BUTTE — When it comes to battling through injuries, this wasn’t Quinn Sullivan’s first rodeo.
After a torn labrum last spring forced the Butte High wrestler to quit baseball altogether, Sullivan proceeded to win two events at Butte’s track invite and qualify for the Class AA state tournament.
When the wide receiver injured his medial collateral ligament and meniscus for the Bulldogs’ football program against Flathead, he took a week off before getting back on the field in time for the end of the season and Butte’s run to the Class AA state championship game.
He doesn’t want to miss a single moment.
“I always want to be out there,” Sullivan said. “I never want to be taking any time off, but I trust my coach more than anything and they know what the best decision in the end is… I trust them, but [injury] is not going to slow me down at all because I’m going to keep working.”
As the senior alludes, he has put faith in Butte’s staff, whether it’s head football coach Arie Grey, the training staff or, as Sullivan’s situation currently resides, head wrestling coach Cory Johnston.
Injury is an ever-present facet of athletics, and Johnston’s years of experience both as a wrestler and coach means that this isn’t the first injury he’s managed, similar to the senior he’s managing.
Johnston says that Sullivan is a special case, however, and that his presence and role on and off the mat has seen the Bulldog grow as a wrestler and a leader.
“What people don’t realize,” Johnston said. “Is how much they can [learn] in the sport of wrestling, just by sitting off on the side and watching. One thing that I told Quinn… Even if he wasn’t going to be in the lineup, his presence is huge to our team.”
“I told him, ‘You can’t miss anything else, because when you’re around, you elevate the entire team with your leadership.’ He kind of took over that leadership role from the sidelines, he was kind of a coaching leader for the team.”
When Sullivan says that injury won’t slow him down, he means it.
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The senior has wrestled “around 16-17 matches” this year according to Johnston, making most of the major events and home duals which allowed the Minot State football commit to maintain some type of freshness.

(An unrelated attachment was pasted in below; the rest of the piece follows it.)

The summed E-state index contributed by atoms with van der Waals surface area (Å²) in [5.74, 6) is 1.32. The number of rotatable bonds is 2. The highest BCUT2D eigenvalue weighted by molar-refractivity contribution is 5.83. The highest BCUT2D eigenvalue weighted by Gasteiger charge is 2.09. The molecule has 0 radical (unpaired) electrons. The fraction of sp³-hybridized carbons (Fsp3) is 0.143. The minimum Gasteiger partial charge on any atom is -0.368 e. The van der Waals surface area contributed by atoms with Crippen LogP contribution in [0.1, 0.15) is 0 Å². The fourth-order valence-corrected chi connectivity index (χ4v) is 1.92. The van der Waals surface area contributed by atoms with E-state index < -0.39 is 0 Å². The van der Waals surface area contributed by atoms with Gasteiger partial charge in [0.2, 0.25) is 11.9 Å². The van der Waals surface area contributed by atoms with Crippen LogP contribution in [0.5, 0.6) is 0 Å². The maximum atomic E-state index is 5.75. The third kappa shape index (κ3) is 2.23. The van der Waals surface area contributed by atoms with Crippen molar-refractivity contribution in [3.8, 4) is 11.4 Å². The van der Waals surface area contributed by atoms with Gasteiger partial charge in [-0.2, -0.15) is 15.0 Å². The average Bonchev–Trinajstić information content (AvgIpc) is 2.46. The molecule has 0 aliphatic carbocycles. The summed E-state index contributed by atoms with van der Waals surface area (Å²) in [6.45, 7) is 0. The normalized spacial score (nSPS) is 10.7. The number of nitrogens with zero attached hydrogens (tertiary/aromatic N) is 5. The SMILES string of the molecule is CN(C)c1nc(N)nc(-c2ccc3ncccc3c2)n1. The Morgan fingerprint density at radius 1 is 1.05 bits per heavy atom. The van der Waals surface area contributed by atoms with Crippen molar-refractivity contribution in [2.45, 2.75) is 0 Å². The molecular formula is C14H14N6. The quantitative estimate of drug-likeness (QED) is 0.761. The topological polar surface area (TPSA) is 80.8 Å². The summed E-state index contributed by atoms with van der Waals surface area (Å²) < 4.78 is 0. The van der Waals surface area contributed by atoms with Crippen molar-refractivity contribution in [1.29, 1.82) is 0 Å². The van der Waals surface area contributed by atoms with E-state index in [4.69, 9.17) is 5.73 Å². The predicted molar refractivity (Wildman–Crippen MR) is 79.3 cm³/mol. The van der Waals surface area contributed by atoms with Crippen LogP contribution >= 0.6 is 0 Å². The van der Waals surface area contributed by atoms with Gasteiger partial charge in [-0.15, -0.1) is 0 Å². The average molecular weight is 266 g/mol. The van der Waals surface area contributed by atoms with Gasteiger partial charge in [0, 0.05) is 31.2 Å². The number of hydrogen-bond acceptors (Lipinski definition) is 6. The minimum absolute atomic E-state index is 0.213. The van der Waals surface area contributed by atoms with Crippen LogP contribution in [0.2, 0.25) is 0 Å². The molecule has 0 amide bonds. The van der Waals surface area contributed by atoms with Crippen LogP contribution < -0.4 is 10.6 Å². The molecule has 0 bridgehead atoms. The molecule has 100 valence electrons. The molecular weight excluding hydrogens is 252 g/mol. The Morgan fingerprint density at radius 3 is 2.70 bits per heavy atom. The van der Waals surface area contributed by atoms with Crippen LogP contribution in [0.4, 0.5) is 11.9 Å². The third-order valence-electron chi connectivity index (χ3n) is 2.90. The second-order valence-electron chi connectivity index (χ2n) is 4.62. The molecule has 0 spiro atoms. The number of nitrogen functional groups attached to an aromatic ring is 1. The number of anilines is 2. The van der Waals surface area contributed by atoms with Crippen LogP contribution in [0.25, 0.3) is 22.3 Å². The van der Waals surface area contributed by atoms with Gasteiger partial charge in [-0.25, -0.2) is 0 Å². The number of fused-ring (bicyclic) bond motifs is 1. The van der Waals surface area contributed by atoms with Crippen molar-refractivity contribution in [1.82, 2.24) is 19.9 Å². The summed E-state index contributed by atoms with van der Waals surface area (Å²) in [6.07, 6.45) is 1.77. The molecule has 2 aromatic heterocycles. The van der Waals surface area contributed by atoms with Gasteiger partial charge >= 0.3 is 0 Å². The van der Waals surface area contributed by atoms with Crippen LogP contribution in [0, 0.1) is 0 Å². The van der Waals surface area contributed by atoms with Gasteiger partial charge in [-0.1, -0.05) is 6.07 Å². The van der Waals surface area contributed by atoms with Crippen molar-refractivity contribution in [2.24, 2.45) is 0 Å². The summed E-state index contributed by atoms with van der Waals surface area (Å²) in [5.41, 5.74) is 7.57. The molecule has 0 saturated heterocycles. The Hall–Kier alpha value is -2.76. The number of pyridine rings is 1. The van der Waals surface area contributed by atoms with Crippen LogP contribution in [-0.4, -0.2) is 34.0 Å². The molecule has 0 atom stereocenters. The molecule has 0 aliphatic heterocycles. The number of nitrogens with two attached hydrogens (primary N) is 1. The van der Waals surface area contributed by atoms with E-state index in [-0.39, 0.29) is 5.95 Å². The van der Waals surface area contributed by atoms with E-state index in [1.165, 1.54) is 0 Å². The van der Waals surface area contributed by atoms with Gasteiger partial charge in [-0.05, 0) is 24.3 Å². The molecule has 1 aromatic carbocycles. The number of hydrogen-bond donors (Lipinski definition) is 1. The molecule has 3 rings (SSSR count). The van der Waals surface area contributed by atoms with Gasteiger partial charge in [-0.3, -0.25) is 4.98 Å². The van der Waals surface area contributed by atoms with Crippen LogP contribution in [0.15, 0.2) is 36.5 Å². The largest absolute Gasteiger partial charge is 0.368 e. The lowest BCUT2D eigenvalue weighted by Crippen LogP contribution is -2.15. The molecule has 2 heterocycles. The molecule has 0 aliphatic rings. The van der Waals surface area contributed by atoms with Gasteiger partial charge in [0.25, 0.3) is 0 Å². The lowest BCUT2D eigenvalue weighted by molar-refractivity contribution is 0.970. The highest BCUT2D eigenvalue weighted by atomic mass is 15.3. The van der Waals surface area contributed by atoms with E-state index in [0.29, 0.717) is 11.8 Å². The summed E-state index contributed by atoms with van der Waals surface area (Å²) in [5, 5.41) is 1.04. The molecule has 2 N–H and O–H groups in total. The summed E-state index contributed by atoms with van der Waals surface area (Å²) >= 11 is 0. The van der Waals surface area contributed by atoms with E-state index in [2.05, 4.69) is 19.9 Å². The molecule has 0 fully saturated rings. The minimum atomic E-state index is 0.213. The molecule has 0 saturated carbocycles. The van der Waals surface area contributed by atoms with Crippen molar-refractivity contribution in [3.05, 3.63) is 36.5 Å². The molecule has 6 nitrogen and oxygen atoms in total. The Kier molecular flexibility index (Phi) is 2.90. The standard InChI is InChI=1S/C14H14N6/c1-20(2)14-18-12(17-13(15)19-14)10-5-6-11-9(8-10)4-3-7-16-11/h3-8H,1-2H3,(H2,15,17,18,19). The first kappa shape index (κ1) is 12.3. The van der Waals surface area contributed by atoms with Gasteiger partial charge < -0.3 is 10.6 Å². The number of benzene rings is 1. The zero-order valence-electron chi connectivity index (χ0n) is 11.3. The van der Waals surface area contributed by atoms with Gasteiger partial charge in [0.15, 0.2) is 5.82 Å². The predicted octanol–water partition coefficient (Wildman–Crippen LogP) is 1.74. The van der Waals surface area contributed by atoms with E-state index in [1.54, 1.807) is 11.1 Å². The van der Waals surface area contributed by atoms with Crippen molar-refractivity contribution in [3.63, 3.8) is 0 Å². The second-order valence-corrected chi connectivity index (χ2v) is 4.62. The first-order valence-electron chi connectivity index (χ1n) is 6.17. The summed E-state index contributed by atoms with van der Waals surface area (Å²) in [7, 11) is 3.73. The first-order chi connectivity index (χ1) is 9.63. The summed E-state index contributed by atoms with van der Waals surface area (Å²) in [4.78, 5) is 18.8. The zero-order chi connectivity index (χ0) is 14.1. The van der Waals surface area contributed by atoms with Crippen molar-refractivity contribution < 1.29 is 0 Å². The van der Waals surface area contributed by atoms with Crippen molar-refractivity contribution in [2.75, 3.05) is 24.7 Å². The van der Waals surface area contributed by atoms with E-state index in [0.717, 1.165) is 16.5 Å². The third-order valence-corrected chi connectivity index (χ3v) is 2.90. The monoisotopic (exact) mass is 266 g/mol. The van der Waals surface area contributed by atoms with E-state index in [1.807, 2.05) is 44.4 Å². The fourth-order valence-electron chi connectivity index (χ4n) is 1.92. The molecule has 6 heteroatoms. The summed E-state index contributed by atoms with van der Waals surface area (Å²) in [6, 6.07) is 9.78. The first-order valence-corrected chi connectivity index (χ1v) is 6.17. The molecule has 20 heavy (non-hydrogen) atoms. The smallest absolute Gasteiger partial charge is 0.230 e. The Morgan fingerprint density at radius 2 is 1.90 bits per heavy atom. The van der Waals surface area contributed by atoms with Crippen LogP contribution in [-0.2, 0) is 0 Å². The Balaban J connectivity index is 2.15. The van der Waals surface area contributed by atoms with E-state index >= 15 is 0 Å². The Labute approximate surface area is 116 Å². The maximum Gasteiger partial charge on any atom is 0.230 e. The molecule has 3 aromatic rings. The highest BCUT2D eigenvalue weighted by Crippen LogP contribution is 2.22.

The combination of wrestling selected matches as well as getting to see opponents from the side created an interesting learning experience for the Bulldog, who said that he and his team have improved because of it.
“It’s really helped,” Sullivan said. “Just getting two sides of the wrestling, you see what it’s like when you’re out there than when you’re not out there. Seeing the things you need to improve on personally, and as a team.”
Johnston mentioned that everything before this past weekend’s Western AA Seeding Tournament was practice, which meant that the event was Sullivan’s first proper test after a full regular season of juggling injury and competition.
Sullivan passed with flying colors. The 160-pounder made the run to the championship match, where Johnston made the decision for a medical forfeit.
“We’ve wrestled that match already this year,” Johnston said. “We’ve seen what we need to see. In [Sullivan’s] situation, where he’s at, I think it was the best move we could make.”
So, along with 18 other Bulldogs, Sullivan is now in the final stage of preparation for this weekend’s Class AA State Tournament, looking to make the most of his final chance to win a state title.
Sullivan made the point that his MCL and meniscus don’t define what this season is about, it’s what he does in Billings.
“Coming off the injury,” Sullivan said. “I’ve been working as hard as I can. I’ve been preparing for this my entire career, especially this year. This injury has been driving me to do better and better.”
The road to Billings has seen the Bulldogs compete at a high level throughout the season, but Butte’s recent senior night win versus Bozeman followed by the success at the seeding tournament could arguably be one of the squad’s best stretches of the year.
Peaking at the end of the season is every team’s goal, and Sullivan says that the nature of the Butte program has pushed every wrestler to hit their limits as they count down the days to the state championship.
“We have an amazing group of guys,” Sullivan said. “We have freshman that are leaders. Sophomore, juniors, everyone on the team is a leader and holds each other accountable… It’s helping us, makes us grow closer, work harder and really helping our team.”
For Johnston, Sullivan and the rest of the team are ready to succeed, it’s just a matter of rising to the occasion in Billings.
“All the hay is in the barn and it’s up to them on what they want to get out of this.”